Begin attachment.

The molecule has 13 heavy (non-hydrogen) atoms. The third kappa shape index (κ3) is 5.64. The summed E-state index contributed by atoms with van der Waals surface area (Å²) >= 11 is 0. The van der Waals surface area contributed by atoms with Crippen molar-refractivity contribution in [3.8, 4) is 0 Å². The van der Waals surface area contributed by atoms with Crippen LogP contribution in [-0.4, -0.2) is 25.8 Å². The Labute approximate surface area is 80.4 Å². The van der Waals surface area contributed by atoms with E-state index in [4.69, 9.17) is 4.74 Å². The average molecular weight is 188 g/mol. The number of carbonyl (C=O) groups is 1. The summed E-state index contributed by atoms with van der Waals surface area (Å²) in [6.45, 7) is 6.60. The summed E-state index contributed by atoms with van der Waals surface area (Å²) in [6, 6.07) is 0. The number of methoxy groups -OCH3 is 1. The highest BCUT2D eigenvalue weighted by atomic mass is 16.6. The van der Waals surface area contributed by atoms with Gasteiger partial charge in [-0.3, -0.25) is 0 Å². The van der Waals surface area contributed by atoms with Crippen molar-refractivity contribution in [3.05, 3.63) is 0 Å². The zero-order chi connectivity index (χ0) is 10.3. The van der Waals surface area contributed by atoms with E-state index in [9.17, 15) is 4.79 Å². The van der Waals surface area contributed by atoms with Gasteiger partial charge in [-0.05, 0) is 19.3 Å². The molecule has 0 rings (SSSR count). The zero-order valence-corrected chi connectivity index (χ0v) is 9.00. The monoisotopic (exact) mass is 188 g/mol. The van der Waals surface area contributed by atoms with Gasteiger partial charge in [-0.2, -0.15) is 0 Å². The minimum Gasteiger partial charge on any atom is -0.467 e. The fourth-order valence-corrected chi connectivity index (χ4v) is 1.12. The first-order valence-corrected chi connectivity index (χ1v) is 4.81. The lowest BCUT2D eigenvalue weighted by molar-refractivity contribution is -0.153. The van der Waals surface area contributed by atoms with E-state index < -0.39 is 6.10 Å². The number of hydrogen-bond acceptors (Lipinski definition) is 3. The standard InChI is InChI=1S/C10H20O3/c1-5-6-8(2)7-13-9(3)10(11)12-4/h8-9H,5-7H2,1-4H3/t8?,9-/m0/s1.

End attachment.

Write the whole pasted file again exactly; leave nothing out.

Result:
The molecule has 13 heavy (non-hydrogen) atoms. The third kappa shape index (κ3) is 5.64. The summed E-state index contributed by atoms with van der Waals surface area (Å²) >= 11 is 0. The van der Waals surface area contributed by atoms with Crippen molar-refractivity contribution in [3.8, 4) is 0 Å². The van der Waals surface area contributed by atoms with Crippen LogP contribution in [-0.4, -0.2) is 25.8 Å². The Labute approximate surface area is 80.4 Å². The van der Waals surface area contributed by atoms with E-state index in [4.69, 9.17) is 4.74 Å². The average molecular weight is 188 g/mol. The number of carbonyl (C=O) groups is 1. The summed E-state index contributed by atoms with van der Waals surface area (Å²) in [6.45, 7) is 6.60. The summed E-state index contributed by atoms with van der Waals surface area (Å²) in [6, 6.07) is 0. The number of methoxy groups -OCH3 is 1. The highest BCUT2D eigenvalue weighted by atomic mass is 16.6. The van der Waals surface area contributed by atoms with Gasteiger partial charge in [-0.3, -0.25) is 0 Å². The van der Waals surface area contributed by atoms with Crippen molar-refractivity contribution in [3.05, 3.63) is 0 Å². The zero-order chi connectivity index (χ0) is 10.3. The van der Waals surface area contributed by atoms with E-state index in [9.17, 15) is 4.79 Å². The van der Waals surface area contributed by atoms with Gasteiger partial charge in [-0.05, 0) is 19.3 Å². The molecule has 0 rings (SSSR count). The zero-order valence-corrected chi connectivity index (χ0v) is 9.00. The monoisotopic (exact) mass is 188 g/mol. The van der Waals surface area contributed by atoms with Gasteiger partial charge in [-0.2, -0.15) is 0 Å². The minimum Gasteiger partial charge on any atom is -0.467 e. The fourth-order valence-corrected chi connectivity index (χ4v) is 1.12. The first-order valence-corrected chi connectivity index (χ1v) is 4.81. The lowest BCUT2D eigenvalue weighted by molar-refractivity contribution is -0.153. The van der Waals surface area contributed by atoms with E-state index < -0.39 is 6.10 Å². The number of hydrogen-bond acceptors (Lipinski definition) is 3. The standard InChI is InChI=1S/C10H20O3/c1-5-6-8(2)7-13-9(3)10(11)12-4/h8-9H,5-7H2,1-4H3/t8?,9-/m0/s1.